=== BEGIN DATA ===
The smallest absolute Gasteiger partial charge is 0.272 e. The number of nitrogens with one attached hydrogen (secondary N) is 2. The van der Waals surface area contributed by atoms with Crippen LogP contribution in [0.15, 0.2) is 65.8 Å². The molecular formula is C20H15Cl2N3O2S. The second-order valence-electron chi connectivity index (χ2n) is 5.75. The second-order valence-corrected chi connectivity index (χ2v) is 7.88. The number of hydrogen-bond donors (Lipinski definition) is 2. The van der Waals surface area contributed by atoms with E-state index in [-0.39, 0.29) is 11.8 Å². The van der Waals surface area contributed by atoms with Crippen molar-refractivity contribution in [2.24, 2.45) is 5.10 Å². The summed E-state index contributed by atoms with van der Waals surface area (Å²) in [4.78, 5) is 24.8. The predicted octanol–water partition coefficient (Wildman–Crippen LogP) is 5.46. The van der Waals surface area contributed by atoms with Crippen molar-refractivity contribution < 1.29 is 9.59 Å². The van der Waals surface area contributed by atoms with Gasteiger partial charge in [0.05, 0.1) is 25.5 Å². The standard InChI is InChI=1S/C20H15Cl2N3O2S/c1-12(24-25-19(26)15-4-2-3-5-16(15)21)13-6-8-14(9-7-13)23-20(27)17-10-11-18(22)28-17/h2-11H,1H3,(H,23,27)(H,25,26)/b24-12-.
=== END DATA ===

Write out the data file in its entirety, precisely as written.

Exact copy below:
The smallest absolute Gasteiger partial charge is 0.272 e. The number of nitrogens with one attached hydrogen (secondary N) is 2. The van der Waals surface area contributed by atoms with Crippen LogP contribution in [0.15, 0.2) is 65.8 Å². The molecular formula is C20H15Cl2N3O2S. The second-order valence-electron chi connectivity index (χ2n) is 5.75. The second-order valence-corrected chi connectivity index (χ2v) is 7.88. The number of hydrogen-bond donors (Lipinski definition) is 2. The van der Waals surface area contributed by atoms with E-state index in [-0.39, 0.29) is 11.8 Å². The van der Waals surface area contributed by atoms with Crippen molar-refractivity contribution in [2.24, 2.45) is 5.10 Å². The summed E-state index contributed by atoms with van der Waals surface area (Å²) in [4.78, 5) is 24.8. The predicted octanol–water partition coefficient (Wildman–Crippen LogP) is 5.46. The van der Waals surface area contributed by atoms with Crippen molar-refractivity contribution < 1.29 is 9.59 Å². The van der Waals surface area contributed by atoms with Gasteiger partial charge in [0.05, 0.1) is 25.5 Å². The standard InChI is InChI=1S/C20H15Cl2N3O2S/c1-12(24-25-19(26)15-4-2-3-5-16(15)21)13-6-8-14(9-7-13)23-20(27)17-10-11-18(22)28-17/h2-11H,1H3,(H,23,27)(H,25,26)/b24-12-.